Widowed lawyer Cary Grant hires Sophia Loren to take care of his three kids and moves them all onto a houseboat. He believes Sophia to be a maid but, in fact, she's the daughter of a famous Italian conductor. Comedy and romance ensues. Cary does well with a character that's not really likable at first. He has great chemistry with Sophia, who pretty much owns the picture. She's sexy, funny, and charming. The three kids are played by Paul Peterson (of Donna Reed Show fame), Charles Herbert (13 Ghosts, among others), and Mimi Gibson (this is probably her best role). They're all good, particularly Herbert. Love his scenes with Sophia. Harry Guardino is a treat as the guy who sells Cary the houseboat after destroying their other house. Cary's then-wife Betsy Drake was originally set to star. Their marriage was on the rocks at the time, and he was having an affair with Sophia, so she wound up with the part. It worked out best for us as it would have been a far different movie with Drake, who had a pretty bland screen presence. It's a pleasant, enjoyable mix of romantic and family comedy. Nothing unpredictable or deep but good fun.

  • from a different era (sigh) by 7

    I've known of this film for years and finally decided to watch it, expecting the usual corny/glitzy rom-com. I was pleasantly surprised, and enthralled. Formulaic? Yes. Predictable? Certainly. Sentimental? Without doubt. But the story has a tenderness and charm that draws you in. Divorced-father-reconnects-with-kids a well-worn theme, but the script and acting here carry you along. The children are all good in their parts (despite the naysayers here) and of course Grant and Loren shine. The movie appeals to all the sadly outdated bourgeois values of postwar America, i.e. the era in which I grew up. And the cinematography and wide-screen aspect is wonderful. I feel a bit sad for the progressive Bolshies who find the movie offensive (check the one star reviews).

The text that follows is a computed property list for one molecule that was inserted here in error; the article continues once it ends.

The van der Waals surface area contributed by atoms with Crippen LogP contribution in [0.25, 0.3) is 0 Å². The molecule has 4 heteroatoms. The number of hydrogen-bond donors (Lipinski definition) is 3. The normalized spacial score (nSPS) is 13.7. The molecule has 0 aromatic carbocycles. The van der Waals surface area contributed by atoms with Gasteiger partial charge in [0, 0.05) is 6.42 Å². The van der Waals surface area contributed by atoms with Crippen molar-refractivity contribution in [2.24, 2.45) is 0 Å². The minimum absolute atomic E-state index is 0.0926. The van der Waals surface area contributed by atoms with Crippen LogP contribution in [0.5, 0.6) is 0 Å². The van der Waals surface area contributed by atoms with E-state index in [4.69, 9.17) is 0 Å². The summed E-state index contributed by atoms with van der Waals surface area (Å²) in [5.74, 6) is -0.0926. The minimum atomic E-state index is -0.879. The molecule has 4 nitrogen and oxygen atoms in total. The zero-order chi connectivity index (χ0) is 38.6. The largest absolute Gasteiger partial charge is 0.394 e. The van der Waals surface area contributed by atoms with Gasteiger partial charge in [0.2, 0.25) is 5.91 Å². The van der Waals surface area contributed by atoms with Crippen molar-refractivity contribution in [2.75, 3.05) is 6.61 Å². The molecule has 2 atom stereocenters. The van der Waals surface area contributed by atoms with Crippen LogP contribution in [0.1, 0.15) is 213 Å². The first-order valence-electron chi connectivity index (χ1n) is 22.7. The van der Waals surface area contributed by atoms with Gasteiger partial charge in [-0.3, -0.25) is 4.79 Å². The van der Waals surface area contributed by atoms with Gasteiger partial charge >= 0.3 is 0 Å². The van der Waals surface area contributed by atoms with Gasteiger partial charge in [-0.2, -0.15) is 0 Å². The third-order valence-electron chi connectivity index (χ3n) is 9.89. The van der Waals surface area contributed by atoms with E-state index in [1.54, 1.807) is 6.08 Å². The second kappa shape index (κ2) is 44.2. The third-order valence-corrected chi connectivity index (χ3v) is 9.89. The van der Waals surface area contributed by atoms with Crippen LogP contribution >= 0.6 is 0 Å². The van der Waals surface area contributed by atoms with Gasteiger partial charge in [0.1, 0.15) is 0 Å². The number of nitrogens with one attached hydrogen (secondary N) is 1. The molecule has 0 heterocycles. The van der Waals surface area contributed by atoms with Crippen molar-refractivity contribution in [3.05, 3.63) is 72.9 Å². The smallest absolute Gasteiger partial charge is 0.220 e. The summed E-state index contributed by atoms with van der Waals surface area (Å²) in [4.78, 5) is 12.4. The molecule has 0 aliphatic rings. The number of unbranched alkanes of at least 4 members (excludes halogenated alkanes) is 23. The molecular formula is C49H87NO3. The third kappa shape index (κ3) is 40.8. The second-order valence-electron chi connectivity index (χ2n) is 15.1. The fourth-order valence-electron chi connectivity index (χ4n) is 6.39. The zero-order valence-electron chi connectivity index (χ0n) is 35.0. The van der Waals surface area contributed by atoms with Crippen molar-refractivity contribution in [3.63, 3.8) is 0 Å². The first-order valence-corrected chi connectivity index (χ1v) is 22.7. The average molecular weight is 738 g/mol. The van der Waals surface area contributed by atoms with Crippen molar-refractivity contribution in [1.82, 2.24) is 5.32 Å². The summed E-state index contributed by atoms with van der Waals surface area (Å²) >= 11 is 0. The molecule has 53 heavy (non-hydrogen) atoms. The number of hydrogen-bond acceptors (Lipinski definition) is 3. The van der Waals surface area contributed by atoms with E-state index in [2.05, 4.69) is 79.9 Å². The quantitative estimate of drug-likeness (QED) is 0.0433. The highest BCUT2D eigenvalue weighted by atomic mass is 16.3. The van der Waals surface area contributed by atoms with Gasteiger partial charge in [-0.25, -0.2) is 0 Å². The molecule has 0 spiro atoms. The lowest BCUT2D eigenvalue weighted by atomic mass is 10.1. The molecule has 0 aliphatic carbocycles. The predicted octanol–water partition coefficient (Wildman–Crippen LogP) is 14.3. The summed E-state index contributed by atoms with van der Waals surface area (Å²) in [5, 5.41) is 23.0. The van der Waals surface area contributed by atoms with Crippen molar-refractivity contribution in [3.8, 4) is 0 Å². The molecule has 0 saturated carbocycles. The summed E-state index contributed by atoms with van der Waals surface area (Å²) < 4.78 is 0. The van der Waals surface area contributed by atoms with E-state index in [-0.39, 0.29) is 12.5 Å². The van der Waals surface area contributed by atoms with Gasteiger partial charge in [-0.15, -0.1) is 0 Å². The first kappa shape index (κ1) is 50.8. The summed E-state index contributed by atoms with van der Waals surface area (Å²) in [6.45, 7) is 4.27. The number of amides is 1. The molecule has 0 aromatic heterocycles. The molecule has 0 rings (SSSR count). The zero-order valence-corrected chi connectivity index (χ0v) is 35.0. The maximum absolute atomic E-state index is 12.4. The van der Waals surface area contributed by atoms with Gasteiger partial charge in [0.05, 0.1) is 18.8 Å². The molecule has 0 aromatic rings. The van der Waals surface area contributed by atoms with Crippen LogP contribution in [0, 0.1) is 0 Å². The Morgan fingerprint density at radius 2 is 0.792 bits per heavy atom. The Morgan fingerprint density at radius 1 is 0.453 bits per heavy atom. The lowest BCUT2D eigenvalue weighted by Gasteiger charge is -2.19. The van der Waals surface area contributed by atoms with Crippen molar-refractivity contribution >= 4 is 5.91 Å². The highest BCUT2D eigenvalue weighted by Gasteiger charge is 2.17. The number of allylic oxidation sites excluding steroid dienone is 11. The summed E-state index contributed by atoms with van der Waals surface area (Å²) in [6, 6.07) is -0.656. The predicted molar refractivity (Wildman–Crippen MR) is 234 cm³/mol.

• "Hesto, Presto, One of Cary's Very Besto" by 9

    Cary Grant, prominent diplomat and widower, is trying to get acquainted again with his three kids, Paul Petersen, Mimi Gibson, and Charles Herbert. He's also got a sister-in-law, Martha Hyer, crushing out on him big time.

    But after the youngest kid, Herbert, wanders away after a concert, he meets Sophia Loren who is also running away from her conductor father, Eduardo Ciannelli. They are soul mates Herbert and Loren and before long she's moved in on the Grant family.

    Which is forced by circumstance I won't reveal to live on a houseboat in the woods in Maryland. The Houseboat and its many problems lend itself to a whole lot of physical problems and one rather dramatic one, when one of the kids nearly drowns. Cary gets a lot of good mileage out of the comedy.

    This was Cary and Sophia's second film together and it was one big improvement on the overblown Pride and the Passion. No doubt that the two of them were still involved from The Pride and the Passion lends a lot of truth in the scenes Grant and Loren play together.

    Also look for a nice performance by Harry Guardino who's the one who is responsible for the group being on the Houseboat.

    Houseboat is a nice family comedy and hasn't aged a bit from the Fifties when it was made.

#PersonCrew
1Ray Junecinematographer
2George Duningcomposer
3Melville Shavelsondirector
4Frank Brachteditor
5Jack Rosewriter
6Betsy Drakewriter